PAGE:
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My earliest memories of a book was our family's Childcraft set. In 1946, Dad left the Navy, married mom, and started a family in Springfield, Missouri. The set was likely purchased when my sister was born in 1947. I was an "oops baby," born 16 years later, so by that time the set was a dated hand-me-down. But I loved it... best described as an encyclopedia set for very young children. Although now long gone, every so often I'll stumble across one and lose myself in its pages.


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I remember a beat up set of Golden Book Encyclopedias that I spent hours and hours reading and re-reading.

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I was an avid reader as a kid, mostly SciFi, but had interest in some other genres as well.

In no particular order:

Ringworld Series, Larry Niven
Robot Series, Isaac Asimov
Catcher in the Rye, J.D. Salinger
Lucifer's Hammer, Larry Niven and Jerry Pournelle
Riders of the Purple Sage, Zane Grey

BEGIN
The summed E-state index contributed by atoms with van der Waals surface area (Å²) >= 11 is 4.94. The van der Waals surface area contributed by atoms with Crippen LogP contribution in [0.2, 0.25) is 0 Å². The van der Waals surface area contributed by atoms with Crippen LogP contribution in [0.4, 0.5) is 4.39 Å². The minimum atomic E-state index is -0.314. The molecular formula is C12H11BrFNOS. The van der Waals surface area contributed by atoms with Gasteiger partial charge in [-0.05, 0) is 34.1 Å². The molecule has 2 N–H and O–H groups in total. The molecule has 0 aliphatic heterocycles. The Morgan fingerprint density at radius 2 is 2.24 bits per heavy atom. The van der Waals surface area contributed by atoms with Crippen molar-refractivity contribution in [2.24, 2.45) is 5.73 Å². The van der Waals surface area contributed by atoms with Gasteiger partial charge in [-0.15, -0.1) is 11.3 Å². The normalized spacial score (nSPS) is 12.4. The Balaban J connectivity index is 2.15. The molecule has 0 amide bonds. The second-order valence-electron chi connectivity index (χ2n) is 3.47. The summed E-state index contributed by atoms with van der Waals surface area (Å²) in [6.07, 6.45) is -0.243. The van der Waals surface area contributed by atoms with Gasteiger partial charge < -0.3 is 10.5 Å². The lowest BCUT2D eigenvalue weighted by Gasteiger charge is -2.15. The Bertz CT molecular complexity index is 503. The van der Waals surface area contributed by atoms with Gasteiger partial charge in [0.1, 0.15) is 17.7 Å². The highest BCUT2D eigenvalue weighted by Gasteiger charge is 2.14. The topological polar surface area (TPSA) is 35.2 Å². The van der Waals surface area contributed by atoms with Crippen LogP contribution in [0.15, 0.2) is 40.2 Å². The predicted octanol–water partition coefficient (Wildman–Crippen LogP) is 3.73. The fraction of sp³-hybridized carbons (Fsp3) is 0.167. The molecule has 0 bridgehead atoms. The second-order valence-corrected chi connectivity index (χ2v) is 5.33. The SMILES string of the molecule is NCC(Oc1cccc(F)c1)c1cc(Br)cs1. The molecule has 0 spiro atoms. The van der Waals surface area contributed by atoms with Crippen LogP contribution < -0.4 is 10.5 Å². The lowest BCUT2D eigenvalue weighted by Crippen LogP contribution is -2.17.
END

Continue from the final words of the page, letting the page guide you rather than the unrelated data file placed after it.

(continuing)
Forever War, Joe Haldeman
Stranger in a Strange Land, Robert A. Heinlein
Moby Dick, Herman Melville
 
Childhood would be The Wind in the Willows, I still have 1970 edition so I would have been 10 when I first read it, then The Hobbit and LOTR. Then I discovered Fleming and read all the Bond books, and at 13 I joined the army cadets and was introduced to Sven Hassel. Around that time I found a couple of books by Robert van Gulik, Judge Dee's Chinese murder mysteries and have since got the complete series, all with gruesome details of the capital punishments inflicted on the guilty, wonderful for a teenager!
 
My childhood house was swimming in books. Both parents and my older sister ware voracious readers, and I followed along. On one set of shelves were the hardback series: all Sherlock Holmes, All poe, all Bret Harte (!), and 24 volumes of red-bound Mark Twain. I remember none of the classic children's books, except Winnie the Pooh, but I can remember tons of Mark Twain. I read Huckleberry Finn way too young, but I loved it then and I still do. Hemingway was sort of right.